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CLAS 101L: Latin 1







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*This is an introductory, lower-division course. It is open to all students at the University, and has no prerequisites at all. It fulfills General Education requirements as an F-4 course (3 credits). Potential Concurrent Enrollment students should check immediately to see if there is room in the course; rules do not permit enrollment of CE students if regular students are waiting to be enrolled.



(1) A MID-TERM EXAM, of approximately 50 minutes, which will be held during the eighth week of the course. This quiz will test all the assigned material, whether actually discussed in class or not. The midterm will include (but not be limited to) vocabulary, grammar questions, questions asking you to identify words or to provide a word (Latin) as described, translation of sentences or short paragraphs. Cultural material discussed in class will be tested. There will be a selection in every part. 30%

(2) A FINAL EXAM, of approximately 1 hour, which will be held in the exam block assigned by the University. The final will test material mostly from the beginning of the 8th week to the assignment for the last class. Language is comprehensive in its very nature, however, and you might expect that anything and everything would come up. Cultural material discussed in class will be tested. The format will be similar to that of the midterm. No early exams can be given. 35%

(3) QUIZZES, of about 15 minutes each, format varying each time, depending on the lessons being tested. Expect vocabulary questions on every quiz and exam. Normally there are NO makeup exams for quizzes. But if you believe you have a valid reason why you did not take the quiz, ask the Instructor. 30%

(4) CLASS PRESENTATIONS. Each student will be asked to make an oral class presentation, embodying the results of their investigation into a Roman personnage, institution, or social or political phenomenon. This is part of the cultural component in the course, in accordance with the requirements of a General Education course. The Instructor will provide students with a list of terms from which they may select a project. The class presentation will be graded, and the material presented and discussed will be part of the testable material on Midterm and Final exams. 5%.



POLICY ON MAKE-UPS: Normally, NO makeups are allowed. At the professor's sole discretion, however, and after the presentation of an explanation and supporting documentation by the student, a re-examination may be allowed.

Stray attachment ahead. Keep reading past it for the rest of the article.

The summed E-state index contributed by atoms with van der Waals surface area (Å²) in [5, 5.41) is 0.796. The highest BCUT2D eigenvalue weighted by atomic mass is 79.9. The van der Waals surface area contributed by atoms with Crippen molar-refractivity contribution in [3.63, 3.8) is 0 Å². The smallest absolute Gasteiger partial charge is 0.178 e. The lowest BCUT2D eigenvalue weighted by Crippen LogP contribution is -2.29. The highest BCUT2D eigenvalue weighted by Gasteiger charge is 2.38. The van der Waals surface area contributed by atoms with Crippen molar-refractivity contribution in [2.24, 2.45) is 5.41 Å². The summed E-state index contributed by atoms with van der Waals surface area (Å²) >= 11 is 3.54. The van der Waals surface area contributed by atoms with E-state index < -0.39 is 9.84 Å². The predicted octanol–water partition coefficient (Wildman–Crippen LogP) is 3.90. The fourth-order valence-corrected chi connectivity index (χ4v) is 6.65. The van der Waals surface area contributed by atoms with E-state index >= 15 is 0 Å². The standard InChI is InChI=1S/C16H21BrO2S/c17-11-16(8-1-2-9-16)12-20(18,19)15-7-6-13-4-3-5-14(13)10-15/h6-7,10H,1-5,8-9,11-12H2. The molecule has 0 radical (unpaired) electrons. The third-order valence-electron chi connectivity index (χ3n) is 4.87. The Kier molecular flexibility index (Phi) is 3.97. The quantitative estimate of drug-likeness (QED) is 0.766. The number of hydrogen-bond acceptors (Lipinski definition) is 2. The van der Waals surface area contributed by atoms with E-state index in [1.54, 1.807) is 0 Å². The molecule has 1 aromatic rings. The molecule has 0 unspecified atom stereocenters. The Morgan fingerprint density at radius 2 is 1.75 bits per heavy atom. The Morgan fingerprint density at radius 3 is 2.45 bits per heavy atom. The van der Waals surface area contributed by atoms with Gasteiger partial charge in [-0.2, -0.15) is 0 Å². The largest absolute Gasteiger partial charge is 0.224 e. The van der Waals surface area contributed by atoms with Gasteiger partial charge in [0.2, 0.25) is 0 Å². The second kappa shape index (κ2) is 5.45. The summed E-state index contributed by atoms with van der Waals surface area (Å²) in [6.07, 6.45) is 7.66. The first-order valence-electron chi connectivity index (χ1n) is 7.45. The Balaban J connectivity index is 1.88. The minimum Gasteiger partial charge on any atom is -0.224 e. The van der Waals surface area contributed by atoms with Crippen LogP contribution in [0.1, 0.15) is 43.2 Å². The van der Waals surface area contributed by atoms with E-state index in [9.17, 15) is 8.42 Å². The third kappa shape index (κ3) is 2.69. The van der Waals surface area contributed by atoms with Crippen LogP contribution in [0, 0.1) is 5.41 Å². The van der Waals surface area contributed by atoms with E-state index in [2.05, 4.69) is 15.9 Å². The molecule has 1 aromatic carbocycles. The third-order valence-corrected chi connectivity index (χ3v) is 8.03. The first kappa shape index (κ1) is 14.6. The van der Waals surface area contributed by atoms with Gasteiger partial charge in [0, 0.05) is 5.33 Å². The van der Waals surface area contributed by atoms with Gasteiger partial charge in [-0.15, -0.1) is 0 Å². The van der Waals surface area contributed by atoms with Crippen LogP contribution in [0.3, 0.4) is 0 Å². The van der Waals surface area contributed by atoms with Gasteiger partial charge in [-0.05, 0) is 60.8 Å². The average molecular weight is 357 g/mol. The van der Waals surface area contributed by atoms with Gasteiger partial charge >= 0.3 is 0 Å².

POLICY ON "INCOMPLETES": At the end of the term there are occasionally student(s) who are unable to complete the course requirements in a timely fashion according to the University Schedule of Classes and Schedule of Exams. Please read the policy statement and instructions for a person who falls into this category at the end of the term. It is the student's responsibility to see to this matter There are notifications that must be made and forms that must be submitted.

Cheating and plagarism:

Consult the University Catalogue for definitions. A student's work is assumed to be the sole work of the student and no one else; any collaboration, unless authorized by the Instructor, constitutes plagarism. The Instructor will assign a grade of "Zero" for an assignment on which cheating or plagarism is detected.


In view of the large number of students in the course, NO EXTRA CREDIT projects can be authorized.

Lectures given in this course are the intellectual property of the Instructor and under his copyright. They may not be recorded in any form, including tape recording, video recording, phone video or audio recording, etc., the sole exception being the taking of class notes by the student personally or by an authorized substitite. Such notes are for the sole purpose of a student's study to fulfill the requirements of the course. Any other use is forbidden. If you wish to obtain any exception to this policy, you must obtain the express written consent of the Instructor.


Department of Modern and Classical Languages and Literatures regulations mandate various rules with regard to student attendance. Departmental policy considers attendance as mandatory, and subject to being considered an aspect of the final course grade. Two "unexcused absences'" are allowed, after which the instructor is entitled (but not required) to lower the student's grade by one full step (e.g. from B- to C-). Therefore, if you will be absent, you should produce a WRITTEN EXCUSE with appropriate documentation (medical note, employer's letter, etc.). Oral excuses or unverified excuses are not acceptable. To verify attendance, the Instructor will circulate a sign-up sheet at each class. It is the duty of the student to sign the sheet, and to keep note of his/her own attendance. The Instructor does not do bookkeeping for students, so keep a record of your own absences. If there is no signature on the Attendance Sheet, it is presumed that the student did not attend that class, and the sheet constitutes prima facie evidence to the fact. An attendance sheet may not be signed after the class period ends.

N.B.: This is NOT a distance-learning course; regular classroom attendance is required.

Professor's Office:

Sierra Tower 435 (677-3459, 677-3467) [Do NOT use voice-mail!]

OFFICE HOURS: MWF 7:30-8; W 12:15-12:45; F 10-45-11:15. Special arrangements can be made on request to meet at other times.
The Professor can also be contacted by e-mail at

The use of e-mail for matters of lesser importance is encouraged.



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August 1, 2010 8:49 PM

John Paul Adams, CSUN

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